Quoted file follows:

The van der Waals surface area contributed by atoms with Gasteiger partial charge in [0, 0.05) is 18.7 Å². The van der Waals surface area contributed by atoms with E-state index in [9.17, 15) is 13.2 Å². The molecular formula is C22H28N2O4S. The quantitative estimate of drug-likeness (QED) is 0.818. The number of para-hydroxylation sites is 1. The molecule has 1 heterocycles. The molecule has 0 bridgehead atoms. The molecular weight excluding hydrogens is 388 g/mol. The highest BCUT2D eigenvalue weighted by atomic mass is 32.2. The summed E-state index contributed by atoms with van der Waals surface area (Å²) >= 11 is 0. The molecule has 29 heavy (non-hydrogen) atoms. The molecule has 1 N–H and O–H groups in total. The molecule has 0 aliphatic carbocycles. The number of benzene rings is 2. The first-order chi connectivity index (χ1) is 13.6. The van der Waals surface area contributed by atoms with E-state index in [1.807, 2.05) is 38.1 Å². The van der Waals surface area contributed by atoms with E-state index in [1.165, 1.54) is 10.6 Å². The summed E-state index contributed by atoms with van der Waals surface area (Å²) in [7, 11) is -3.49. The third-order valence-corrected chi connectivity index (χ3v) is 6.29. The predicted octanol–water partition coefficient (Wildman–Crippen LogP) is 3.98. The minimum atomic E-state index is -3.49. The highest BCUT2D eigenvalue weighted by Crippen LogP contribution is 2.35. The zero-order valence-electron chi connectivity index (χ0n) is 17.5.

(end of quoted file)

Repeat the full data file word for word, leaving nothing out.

The van der Waals surface area contributed by atoms with Gasteiger partial charge in [0, 0.05) is 18.7 Å². The van der Waals surface area contributed by atoms with E-state index in [9.17, 15) is 13.2 Å². The molecular formula is C22H28N2O4S. The quantitative estimate of drug-likeness (QED) is 0.818. The number of para-hydroxylation sites is 1. The molecule has 1 heterocycles. The molecule has 0 bridgehead atoms. The molecular weight excluding hydrogens is 388 g/mol. The highest BCUT2D eigenvalue weighted by atomic mass is 32.2. The summed E-state index contributed by atoms with van der Waals surface area (Å²) >= 11 is 0. The molecule has 29 heavy (non-hydrogen) atoms. The molecule has 1 N–H and O–H groups in total. The molecule has 0 aliphatic carbocycles. The number of benzene rings is 2. The first-order chi connectivity index (χ1) is 13.6. The van der Waals surface area contributed by atoms with E-state index in [1.807, 2.05) is 38.1 Å². The van der Waals surface area contributed by atoms with E-state index in [1.165, 1.54) is 10.6 Å². The summed E-state index contributed by atoms with van der Waals surface area (Å²) in [7, 11) is -3.49. The third-order valence-corrected chi connectivity index (χ3v) is 6.29. The predicted octanol–water partition coefficient (Wildman–Crippen LogP) is 3.98. The minimum atomic E-state index is -3.49. The highest BCUT2D eigenvalue weighted by Crippen LogP contribution is 2.35. The zero-order valence-electron chi connectivity index (χ0n) is 17.5.